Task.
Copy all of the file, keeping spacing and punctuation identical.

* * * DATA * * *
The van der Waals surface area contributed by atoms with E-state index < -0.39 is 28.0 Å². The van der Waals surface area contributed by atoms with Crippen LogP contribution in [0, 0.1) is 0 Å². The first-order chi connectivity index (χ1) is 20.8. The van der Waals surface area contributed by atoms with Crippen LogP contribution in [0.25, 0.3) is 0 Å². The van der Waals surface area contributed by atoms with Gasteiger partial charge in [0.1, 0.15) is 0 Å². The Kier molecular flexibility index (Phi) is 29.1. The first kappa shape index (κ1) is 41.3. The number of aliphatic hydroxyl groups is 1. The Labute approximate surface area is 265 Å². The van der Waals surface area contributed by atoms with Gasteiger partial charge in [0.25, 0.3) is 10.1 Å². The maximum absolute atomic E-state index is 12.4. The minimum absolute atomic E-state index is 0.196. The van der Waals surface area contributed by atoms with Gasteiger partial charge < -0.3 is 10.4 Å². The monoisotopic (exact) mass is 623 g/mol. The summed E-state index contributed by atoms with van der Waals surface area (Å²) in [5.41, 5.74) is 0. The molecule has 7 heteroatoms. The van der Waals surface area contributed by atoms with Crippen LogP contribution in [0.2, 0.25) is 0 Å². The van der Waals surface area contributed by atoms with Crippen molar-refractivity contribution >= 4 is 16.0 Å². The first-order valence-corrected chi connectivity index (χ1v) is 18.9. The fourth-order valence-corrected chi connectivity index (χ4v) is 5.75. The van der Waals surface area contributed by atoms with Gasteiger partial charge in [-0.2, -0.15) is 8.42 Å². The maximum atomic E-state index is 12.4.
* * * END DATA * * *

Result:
The van der Waals surface area contributed by atoms with E-state index < -0.39 is 28.0 Å². The van der Waals surface area contributed by atoms with Crippen LogP contribution in [0, 0.1) is 0 Å². The first-order chi connectivity index (χ1) is 20.8. The van der Waals surface area contributed by atoms with Crippen LogP contribution in [0.25, 0.3) is 0 Å². The van der Waals surface area contributed by atoms with Gasteiger partial charge in [0.1, 0.15) is 0 Å². The Kier molecular flexibility index (Phi) is 29.1. The first kappa shape index (κ1) is 41.3. The number of aliphatic hydroxyl groups is 1. The Labute approximate surface area is 265 Å². The van der Waals surface area contributed by atoms with Gasteiger partial charge in [0.25, 0.3) is 10.1 Å². The maximum absolute atomic E-state index is 12.4. The minimum absolute atomic E-state index is 0.196. The van der Waals surface area contributed by atoms with Gasteiger partial charge < -0.3 is 10.4 Å². The monoisotopic (exact) mass is 623 g/mol. The summed E-state index contributed by atoms with van der Waals surface area (Å²) in [5.41, 5.74) is 0. The molecule has 7 heteroatoms. The van der Waals surface area contributed by atoms with Crippen LogP contribution in [0.2, 0.25) is 0 Å². The van der Waals surface area contributed by atoms with Crippen molar-refractivity contribution >= 4 is 16.0 Å². The first-order valence-corrected chi connectivity index (χ1v) is 18.9. The fourth-order valence-corrected chi connectivity index (χ4v) is 5.75. The van der Waals surface area contributed by atoms with Gasteiger partial charge in [-0.2, -0.15) is 8.42 Å². The maximum atomic E-state index is 12.4.